Some of the hard learnings that were taken from 2017 were that it is not sustainable to build out dedicated networks where the demand for services is not guaranteed or consistent. In 2018, we expect that logistics companies will be looking out for on-demand, pay as you go networks, especially for the last mile. As mentioned above, the growing demand from Tier 2, 3 cities and rural areas will be a motivating factor to develop these distributed networks.
Larger courier companies will begin to tie up with local and regional partners who have strong networks as well as deep regional knowledge to complete their deliveries. This linking across companies to collaborate will require strong technology systems and integration to ensure that there is no impact on the customer experience, SLAs or rise in fraud. On a similar note, e-commerce companies have tied up with mom & pop or kirana stores to make use of their shared storage locations and act as pick-up and drop off locations. Delivery agents for courier companies can carry out a range of activities other than deliveries like KYC verification, payments bank agents in a collaborative manner.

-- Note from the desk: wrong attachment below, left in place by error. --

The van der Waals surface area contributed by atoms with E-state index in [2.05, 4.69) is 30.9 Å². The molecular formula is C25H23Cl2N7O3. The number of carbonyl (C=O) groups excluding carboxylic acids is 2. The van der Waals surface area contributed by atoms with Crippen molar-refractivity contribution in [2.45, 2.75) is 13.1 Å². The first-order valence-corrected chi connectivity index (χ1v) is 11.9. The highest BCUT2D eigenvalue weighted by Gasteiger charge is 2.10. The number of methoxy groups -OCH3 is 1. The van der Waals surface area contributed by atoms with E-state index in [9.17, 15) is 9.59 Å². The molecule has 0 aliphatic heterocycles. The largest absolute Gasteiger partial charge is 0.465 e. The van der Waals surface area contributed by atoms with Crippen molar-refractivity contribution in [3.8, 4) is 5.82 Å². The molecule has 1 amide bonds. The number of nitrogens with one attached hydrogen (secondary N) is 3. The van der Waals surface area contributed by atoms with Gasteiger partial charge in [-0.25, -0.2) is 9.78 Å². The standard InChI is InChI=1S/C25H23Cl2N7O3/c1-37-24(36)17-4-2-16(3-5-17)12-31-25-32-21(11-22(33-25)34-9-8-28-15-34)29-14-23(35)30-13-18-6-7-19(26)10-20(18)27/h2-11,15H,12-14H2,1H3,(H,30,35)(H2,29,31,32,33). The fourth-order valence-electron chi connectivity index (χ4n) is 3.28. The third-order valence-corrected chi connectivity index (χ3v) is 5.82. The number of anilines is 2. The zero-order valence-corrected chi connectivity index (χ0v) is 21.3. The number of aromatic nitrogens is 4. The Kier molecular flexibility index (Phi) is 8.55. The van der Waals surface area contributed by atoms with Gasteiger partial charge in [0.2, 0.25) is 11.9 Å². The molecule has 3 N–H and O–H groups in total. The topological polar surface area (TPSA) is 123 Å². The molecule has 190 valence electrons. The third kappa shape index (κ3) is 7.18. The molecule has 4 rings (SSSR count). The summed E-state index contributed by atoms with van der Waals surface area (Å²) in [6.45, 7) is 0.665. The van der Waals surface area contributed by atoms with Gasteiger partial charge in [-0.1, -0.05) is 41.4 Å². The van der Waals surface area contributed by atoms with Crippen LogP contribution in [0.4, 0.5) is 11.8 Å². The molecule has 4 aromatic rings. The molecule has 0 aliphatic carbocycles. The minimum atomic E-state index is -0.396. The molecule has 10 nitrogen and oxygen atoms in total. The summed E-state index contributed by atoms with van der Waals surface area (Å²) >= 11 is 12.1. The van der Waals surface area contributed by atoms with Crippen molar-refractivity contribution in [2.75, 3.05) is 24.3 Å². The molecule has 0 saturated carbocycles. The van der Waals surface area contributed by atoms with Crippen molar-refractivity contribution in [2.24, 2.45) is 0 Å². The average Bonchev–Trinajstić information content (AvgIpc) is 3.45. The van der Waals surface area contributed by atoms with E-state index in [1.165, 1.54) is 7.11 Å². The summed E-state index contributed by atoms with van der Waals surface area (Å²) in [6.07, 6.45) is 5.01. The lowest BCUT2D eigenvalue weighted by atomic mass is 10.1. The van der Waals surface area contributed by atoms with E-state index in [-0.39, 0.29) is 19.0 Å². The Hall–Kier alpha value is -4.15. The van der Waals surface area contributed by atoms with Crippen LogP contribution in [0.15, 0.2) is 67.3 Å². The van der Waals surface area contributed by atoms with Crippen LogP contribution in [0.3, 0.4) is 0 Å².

We feel that in 2018, there will be a stronger focus on fully utilizing existing resources by enabling them to carry out multiple use cases rather than aggressively investing in assets and creating new networks from scratch.
4. Increasing Adoption Of Robotics & Automation To Drive Efficiencies
As competition in the Indian logistics and express market grows, an increasing number of companies are expected to embrace automation of various processes in the coming year. In China, ‘Dark warehouses’ — fully automated with no human intervention run 24 hours a day, 7 days a week producing unprecedented efficiencies of scale. In India, many warehouses are manually operated, with very limited automation leading to increase in costs as well as lower output. In the express sector, mechanised sorters have made their way into the master hubs of most leading courier and post companies.